Family Law Related Services

Family Law Related Services

Selling or Keeping the Family Home during Divorce?

California is a Community Property state meaning that during divorce, all community property, which is anything acquired during the marriage, is divided equally between the spouses.  This includes all income, earnings, assets and investments acquired during the marriage but does not include gifts or bequests.  In many marriages, the family home is community property and subject to division between the spouses.
Deciding whether or not to sell the family home during divorce can be a complex issue for divorcing couples.  Because of the significant financial consequences to both spouses, issues such as who has the right to retain ownership, who has the right to retain possession, and who has the right to make selling decisions if the home is to be sold often arise.  One or both of the spouses may still be living in the family home and there may be a myriad of personal and economic intricacies affecting decisions about what to do with the home.
There are numerous financial considerations to make including the current state of the real estate market.  Changes in market conditions, mortgage terms, equity positions and tax liabilities may all complicated the situation making it even more important to work with a real estate professional versed in family law.   There are also emotional considerations to make based on the sentimental value that is attached to the home both for the spouses and also potentially for their children.  Acknowledging these emotional hurdles is helpful to the process by keeping open communication and understanding between the divorcing parties who both will benefit by working out their differences.
Unlike most situations outside of divorce, the parties in a divorce who co-own the house have divergent interests and may have different goals regarding their real estate.  In all divorce cases in California, automatic temporary restraining orders are issued at the beginning of a case which prohibit either spouse from selling any real property without a written agreement or Court Order.  It is important that your Realtor be familiar with these family law processes to be able to assist you in navigating the legal hurdles necessary to sell community property.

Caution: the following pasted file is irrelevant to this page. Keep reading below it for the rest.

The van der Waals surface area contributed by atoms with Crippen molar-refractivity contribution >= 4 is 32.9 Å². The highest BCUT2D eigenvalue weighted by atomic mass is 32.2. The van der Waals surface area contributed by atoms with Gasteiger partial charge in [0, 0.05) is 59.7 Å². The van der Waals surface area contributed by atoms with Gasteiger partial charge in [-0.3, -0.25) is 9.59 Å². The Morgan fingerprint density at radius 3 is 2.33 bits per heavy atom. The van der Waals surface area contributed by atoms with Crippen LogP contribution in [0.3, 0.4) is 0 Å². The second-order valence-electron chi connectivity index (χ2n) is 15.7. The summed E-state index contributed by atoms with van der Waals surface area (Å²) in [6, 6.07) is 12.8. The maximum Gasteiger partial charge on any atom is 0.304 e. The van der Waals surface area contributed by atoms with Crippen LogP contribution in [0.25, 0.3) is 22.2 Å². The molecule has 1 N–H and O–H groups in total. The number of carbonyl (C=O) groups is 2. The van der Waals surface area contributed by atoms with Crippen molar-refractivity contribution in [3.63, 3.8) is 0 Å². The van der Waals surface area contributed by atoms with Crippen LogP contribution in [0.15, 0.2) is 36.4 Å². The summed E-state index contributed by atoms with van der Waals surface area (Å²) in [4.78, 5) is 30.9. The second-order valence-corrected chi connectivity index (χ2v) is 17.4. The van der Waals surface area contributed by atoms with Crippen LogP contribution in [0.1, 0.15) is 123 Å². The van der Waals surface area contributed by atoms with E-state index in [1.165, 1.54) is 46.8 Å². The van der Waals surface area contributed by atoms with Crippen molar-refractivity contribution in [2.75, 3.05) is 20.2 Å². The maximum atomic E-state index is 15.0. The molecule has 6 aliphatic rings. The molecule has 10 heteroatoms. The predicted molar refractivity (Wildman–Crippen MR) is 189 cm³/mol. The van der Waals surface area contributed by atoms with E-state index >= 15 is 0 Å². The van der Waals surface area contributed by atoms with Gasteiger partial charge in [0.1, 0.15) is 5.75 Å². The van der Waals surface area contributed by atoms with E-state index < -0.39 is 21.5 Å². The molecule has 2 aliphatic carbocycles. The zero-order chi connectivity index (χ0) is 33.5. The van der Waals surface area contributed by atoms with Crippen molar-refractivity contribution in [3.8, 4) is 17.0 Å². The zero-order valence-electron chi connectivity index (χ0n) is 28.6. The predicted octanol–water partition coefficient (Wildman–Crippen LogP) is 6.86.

All within the confines of your divorce case, your family law experienced realtor will be able to assess your property’s value, get your home listed on the MLS, market and stage your home for potential buyers and navigate negotiations with potential buyers.  When you enter into a purchase agreement, your family law realtor will continue to navigate you through escrow in compliance with all the requirements of your family law case.
In some cases, the family home can be retained by one of the spouses notwithstanding the need to divide the community assets equally.  This can be accomplished where there are other community assets to be awarded the other spouse to offset the community equity and to ensure that both spouses receive an equal share of the community property.  In such a situation, one spouse “buys out” the other spouse by paying the other spouse for their share of the community equity.  This can be accomplished by giving the spouse their share of other community assets or simply by a payment from the purchasing spouse with their own separate money.
In any divorce case, it is always best to have an experienced attorney to guide you through the process.  If your divorce also involves real estate, a realtor with expertise in family law will be able to help you through the sales processes that are required for divorcing spouses in Court.  Only by having professionals with the experience that matters will you be able to navigate these pivotal issues with confidence and clarity.

When One Spouse Signs the Marital Home Over

In many marriages and for many different reasons, one spouse may execute a quit claim deed on the family home in favor of the other so that only the one spouse is on title. This could be done for financing reasons, tax reasons, liability reasons, or also simply to recognize that the family home is the separate property of the other spouse. But when the spouses reach divorce court, the question arises whether or not the quit claim deed was a valid transmutation such that the one spouse has lost their community interest in the house which is now the separate property of the other spouse who is on title. “Transmutation” is the family law term when community property becomes separate or when separate property becomes community property. Even though there is usually a presumption of title that the title holders are the owners, this presumption does not apply in divorce court where the court will determine whether or not a community interest exists.